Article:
History of the City


Short History of Kosice
 
Košice – one of the oldest towns in Slovakia – lies at the place where the River Hornád emerges from its picturesque wooded valley and flows onto an extensive plain. This is a city with a rich and glorious past. It starts with the first mention of a community here in a document from the year 1230, when Košice is referred to as “Villa Cassa”. The town itself was founded by German colonists from Lower Saxony together with the original local Slav settlers after the year 1243. It is assumed that in 1290 Košice acquired town privileges, with the right to hold markets and fairs, collect taxes and build fortified walls. Further privileges granted in 1342 and 1347 gave Košice the status of a free royal town, ranking it as one of the leading centres of Greater Hungary. Then in 1369 King Ludovicus Magnus granted Košice a coat of arms, making it absolutely the first town in Europe to use such a symbol on the basis of a royal armorial warrant.
Following the period of economic flourishing and relative peace in the 14th and 15th centuries, Košice in the 16th and 17th centuries experienced troubled times as a result first of the Turkish invasion threat, then the religious conflicts of the Reformation and Counter-Reformation, and later the series of aristocratic rebellions against the Habsburgs. Despite repeated armed clashes, during this time the Jesuits were able to make Košice a seat of learning with its own university and secondary schools.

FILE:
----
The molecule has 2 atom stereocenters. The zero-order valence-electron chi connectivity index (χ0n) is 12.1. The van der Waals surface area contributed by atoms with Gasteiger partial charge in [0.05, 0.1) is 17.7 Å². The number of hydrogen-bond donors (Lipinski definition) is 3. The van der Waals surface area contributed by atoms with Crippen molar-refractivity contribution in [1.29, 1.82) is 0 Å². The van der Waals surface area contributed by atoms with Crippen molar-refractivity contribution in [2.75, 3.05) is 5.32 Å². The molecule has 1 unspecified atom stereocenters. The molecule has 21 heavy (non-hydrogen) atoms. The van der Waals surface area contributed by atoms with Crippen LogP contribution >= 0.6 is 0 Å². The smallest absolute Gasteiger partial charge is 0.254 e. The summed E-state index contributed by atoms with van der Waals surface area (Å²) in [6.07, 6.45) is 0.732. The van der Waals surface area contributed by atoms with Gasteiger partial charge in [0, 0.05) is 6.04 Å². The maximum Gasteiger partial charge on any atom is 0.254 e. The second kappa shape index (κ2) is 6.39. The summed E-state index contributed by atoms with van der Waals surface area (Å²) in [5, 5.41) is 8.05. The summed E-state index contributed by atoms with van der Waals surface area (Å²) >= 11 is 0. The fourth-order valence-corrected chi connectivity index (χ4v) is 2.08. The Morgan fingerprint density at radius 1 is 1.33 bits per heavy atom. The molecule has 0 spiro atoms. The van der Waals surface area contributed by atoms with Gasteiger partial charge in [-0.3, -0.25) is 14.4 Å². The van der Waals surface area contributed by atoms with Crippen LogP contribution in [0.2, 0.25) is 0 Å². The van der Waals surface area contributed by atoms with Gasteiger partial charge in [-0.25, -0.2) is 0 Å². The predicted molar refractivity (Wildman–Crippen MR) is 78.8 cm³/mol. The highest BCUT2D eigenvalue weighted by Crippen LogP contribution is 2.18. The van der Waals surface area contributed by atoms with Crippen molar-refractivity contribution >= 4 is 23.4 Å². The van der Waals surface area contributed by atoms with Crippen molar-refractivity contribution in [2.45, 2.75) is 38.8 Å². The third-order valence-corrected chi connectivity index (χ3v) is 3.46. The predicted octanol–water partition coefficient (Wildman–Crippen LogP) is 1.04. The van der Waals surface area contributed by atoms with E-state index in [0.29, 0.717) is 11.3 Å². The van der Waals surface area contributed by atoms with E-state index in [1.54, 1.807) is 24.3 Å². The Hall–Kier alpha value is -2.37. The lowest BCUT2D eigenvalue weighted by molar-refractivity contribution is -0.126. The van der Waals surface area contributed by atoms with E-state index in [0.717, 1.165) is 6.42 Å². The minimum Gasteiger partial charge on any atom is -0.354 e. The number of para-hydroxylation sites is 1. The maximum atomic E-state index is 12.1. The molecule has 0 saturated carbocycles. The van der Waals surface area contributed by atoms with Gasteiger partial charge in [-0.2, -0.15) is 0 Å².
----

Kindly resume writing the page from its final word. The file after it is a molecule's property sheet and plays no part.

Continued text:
The confusion of the incipient Modern Age gave way to peace and progressive growth in the 18th and 19th centuries. The new Baroque architecture flourished here, followed by neo-Classicism and Romanticism; the aristocracy moved into the town, promoting the arts, theatre and social life. By the end of the 19th century Košice had developed into one of the most important industrial cities in Greater Hungary. In 1918 Košice became part of the first Czechoslovak Republic, and although the wartime Hungarian occupation from 1938 to 1945 brought economic and demographic decline, at the end of the Second World War Košice for a while became the capital of the re-established Czechoslovakia. From the 1950’s onwards the city experienced furious growth, accelerat­ed mainly by the building of the East Slovakian Steelworks. In the space of one generation there was a five-fold increase in the city’s population, and a twenty-fold expansion in its built-up area.